12 Fascinating Facts about the Panama Canal
I spent my Boxing Day morning watching cargo ships go through Panama Canal from the viewing platform at Gatun Locks. That’s certainly more exciting (and strangely mesmerising) then watching telly in your living room!
Panama Canal is one of the greatest feats of Engineering in human history. The American-built waterway across Panama connecting the Atlantic and Pacific oceans officially opened on August 15,1914, following a disastrous attempt by the French to build the very same canal in late 19th century.
Here is a selection of fascinating facts about the Panama Canal…
1. The idea for the Panama Canal dates back all the way to the 16th Century.
2. Panama Canal is a 50 mile-long passage across the Isthmus of Panama, which is an important shortcut for vessels travelling between the Atlantic and Pacific Oceans. It allows ships to trim their journey by roughly 8,000 by allowing them to bypass circumnavigating around South America.
3. The French were the ones to make a first serious attempt at building a canal in the 1880s, but their venture was a major failure. In fact, it were the men behind the Suez Canal and Eiffel Tower who undertook this major endeavour. However, when the attempt drastically failed, they were indicted on charges of fraud and mismanagement. At the time, the French had already sunk more than $260 million into the canal venture and excavated more than 70 million cubic yards of earth.
4. Unfortunately, more than 25,000 workers died in the construction of the Canal, including both the French (more than 20,000) and American (more than 5,000) attempts. Many of these deaths were related to various tropical diseases, most notably malaria and yellow fever.
5. Every year between 13,000 and 14,000 ships use the Canal.
6. Five countries to use the Canal the most are America, China, Chile, Japan and Colombia.
7. Every single vessel passing through the canal must pay a toll based on its size and cargo volume. Tolls for the largest cargo ships run at about $450,000! Almost $2billion are collected in tolls annually.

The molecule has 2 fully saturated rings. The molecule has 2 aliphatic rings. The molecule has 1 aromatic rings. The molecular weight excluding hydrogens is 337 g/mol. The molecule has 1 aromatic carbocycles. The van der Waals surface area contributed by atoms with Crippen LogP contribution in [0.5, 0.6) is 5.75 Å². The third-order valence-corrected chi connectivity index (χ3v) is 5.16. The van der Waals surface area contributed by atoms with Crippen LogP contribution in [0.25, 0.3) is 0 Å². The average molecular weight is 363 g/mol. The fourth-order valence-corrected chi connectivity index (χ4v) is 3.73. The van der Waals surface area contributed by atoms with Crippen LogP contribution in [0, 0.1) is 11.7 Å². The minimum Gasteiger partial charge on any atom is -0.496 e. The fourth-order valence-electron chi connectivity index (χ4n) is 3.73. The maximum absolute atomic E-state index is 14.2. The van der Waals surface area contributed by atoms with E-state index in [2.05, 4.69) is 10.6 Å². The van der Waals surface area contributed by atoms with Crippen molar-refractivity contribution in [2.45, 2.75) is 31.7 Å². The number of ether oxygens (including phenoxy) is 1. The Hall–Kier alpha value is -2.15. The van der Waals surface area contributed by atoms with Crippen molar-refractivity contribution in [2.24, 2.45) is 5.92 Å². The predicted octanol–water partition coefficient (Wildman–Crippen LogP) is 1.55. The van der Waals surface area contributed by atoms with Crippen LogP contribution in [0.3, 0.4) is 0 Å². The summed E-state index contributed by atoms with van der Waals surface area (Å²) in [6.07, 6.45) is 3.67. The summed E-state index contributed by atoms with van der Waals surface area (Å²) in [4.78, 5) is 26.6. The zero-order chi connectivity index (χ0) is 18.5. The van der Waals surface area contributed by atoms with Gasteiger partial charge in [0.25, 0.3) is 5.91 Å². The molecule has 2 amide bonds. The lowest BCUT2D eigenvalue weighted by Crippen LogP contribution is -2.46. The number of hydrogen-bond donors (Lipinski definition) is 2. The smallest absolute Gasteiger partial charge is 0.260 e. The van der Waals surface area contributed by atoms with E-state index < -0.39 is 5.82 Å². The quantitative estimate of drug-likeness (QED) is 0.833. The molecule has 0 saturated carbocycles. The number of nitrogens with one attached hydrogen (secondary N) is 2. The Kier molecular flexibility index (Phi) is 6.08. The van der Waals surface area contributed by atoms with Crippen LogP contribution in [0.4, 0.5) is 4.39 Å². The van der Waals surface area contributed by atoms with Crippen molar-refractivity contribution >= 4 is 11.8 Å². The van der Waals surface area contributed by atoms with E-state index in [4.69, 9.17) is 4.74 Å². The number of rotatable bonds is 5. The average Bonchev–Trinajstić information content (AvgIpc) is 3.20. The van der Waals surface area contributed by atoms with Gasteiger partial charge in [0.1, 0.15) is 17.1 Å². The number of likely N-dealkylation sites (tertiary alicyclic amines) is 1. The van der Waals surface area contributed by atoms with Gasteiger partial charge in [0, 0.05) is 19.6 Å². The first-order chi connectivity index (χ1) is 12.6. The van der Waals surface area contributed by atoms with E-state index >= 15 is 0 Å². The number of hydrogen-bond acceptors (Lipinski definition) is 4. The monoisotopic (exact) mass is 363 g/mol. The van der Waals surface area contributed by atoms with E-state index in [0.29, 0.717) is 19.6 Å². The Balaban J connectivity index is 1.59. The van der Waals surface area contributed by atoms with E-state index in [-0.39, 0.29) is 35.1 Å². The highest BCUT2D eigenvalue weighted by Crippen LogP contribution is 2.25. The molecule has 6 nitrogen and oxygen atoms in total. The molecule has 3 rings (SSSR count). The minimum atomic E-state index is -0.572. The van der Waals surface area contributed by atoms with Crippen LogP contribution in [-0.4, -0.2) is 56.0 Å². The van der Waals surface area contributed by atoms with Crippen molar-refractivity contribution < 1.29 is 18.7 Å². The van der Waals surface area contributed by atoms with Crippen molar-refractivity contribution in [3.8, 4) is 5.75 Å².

8. It takes about a ship between 8 to 10 hours to pass through the Panama canal. A system of three locks rates each ship 26 metres above sea level.
9. Ship captains are not permitted to transit the canal on their own. Instead, a specially trained canal pilot takes the navigational control of the ship
10. In 2010, the millionth vessel crossed the canal since it first opened in 1914.
11. The control of Panama Canal was transferred from the United States back to Panama in 1999. There have been major tensions between the two countries every since the canal was opened in early 20th century.
12. The Canal has almost finished undergoing a major expansions to handle todays mega ships, allowing ships three times as large as todays to pass thorough.
Afterwards we made our way to Meliá Panamá Canal hotel, where we geared up for kayaking in the actual Panama Canal! Its claim to fame is the fact that a part of James Bond was filmed here. Supposedly, it stood in for a place somewhere in Bolivia…
Panama Canal is not all concrete and locks. Gatun Lake is an artificial lake created between the locks and it is an essential part of the Panama Canal which forms a water passage between the Atlantic and Pacific Oceans, permitting ship transit in both directions. At the time it was formed, Gatun Lake was the largest man-made lake in the world.
And a few snapshots from Meliá Panamá Canal…